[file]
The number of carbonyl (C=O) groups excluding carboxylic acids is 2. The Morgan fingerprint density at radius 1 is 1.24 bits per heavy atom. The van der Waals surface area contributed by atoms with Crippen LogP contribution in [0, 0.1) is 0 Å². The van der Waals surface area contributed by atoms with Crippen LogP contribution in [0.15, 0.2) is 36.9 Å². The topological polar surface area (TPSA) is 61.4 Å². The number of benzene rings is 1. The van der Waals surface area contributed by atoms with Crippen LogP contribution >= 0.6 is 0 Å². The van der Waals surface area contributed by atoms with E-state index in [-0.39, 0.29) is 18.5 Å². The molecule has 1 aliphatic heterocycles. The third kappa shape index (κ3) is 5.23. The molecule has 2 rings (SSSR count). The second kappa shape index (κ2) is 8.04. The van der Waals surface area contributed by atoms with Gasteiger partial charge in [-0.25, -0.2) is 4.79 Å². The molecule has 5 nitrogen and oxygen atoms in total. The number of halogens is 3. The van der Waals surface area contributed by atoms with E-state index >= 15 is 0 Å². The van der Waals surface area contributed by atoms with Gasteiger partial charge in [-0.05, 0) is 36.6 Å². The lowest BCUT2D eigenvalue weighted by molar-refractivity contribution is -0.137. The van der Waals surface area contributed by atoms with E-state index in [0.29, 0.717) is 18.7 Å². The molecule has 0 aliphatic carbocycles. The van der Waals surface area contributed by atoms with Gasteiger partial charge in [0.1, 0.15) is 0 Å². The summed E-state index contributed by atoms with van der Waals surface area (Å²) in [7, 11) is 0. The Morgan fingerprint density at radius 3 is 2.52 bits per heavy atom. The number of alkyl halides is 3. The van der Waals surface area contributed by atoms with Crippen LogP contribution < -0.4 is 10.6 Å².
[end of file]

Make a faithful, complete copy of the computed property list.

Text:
The number of carbonyl (C=O) groups excluding carboxylic acids is 2. The Morgan fingerprint density at radius 1 is 1.24 bits per heavy atom. The van der Waals surface area contributed by atoms with Crippen LogP contribution in [0, 0.1) is 0 Å². The van der Waals surface area contributed by atoms with Crippen LogP contribution in [0.15, 0.2) is 36.9 Å². The topological polar surface area (TPSA) is 61.4 Å². The number of benzene rings is 1. The van der Waals surface area contributed by atoms with Crippen LogP contribution >= 0.6 is 0 Å². The van der Waals surface area contributed by atoms with E-state index in [-0.39, 0.29) is 18.5 Å². The molecule has 1 aliphatic heterocycles. The third kappa shape index (κ3) is 5.23. The molecule has 2 rings (SSSR count). The second kappa shape index (κ2) is 8.04. The van der Waals surface area contributed by atoms with Gasteiger partial charge in [-0.25, -0.2) is 4.79 Å². The molecule has 5 nitrogen and oxygen atoms in total. The number of halogens is 3. The van der Waals surface area contributed by atoms with E-state index >= 15 is 0 Å². The van der Waals surface area contributed by atoms with Gasteiger partial charge in [-0.05, 0) is 36.6 Å². The lowest BCUT2D eigenvalue weighted by molar-refractivity contribution is -0.137. The van der Waals surface area contributed by atoms with E-state index in [0.29, 0.717) is 18.7 Å². The molecule has 0 aliphatic carbocycles. The van der Waals surface area contributed by atoms with Gasteiger partial charge in [0.1, 0.15) is 0 Å². The summed E-state index contributed by atoms with van der Waals surface area (Å²) in [7, 11) is 0. The Morgan fingerprint density at radius 3 is 2.52 bits per heavy atom. The number of alkyl halides is 3. The van der Waals surface area contributed by atoms with Crippen LogP contribution < -0.4 is 10.6 Å².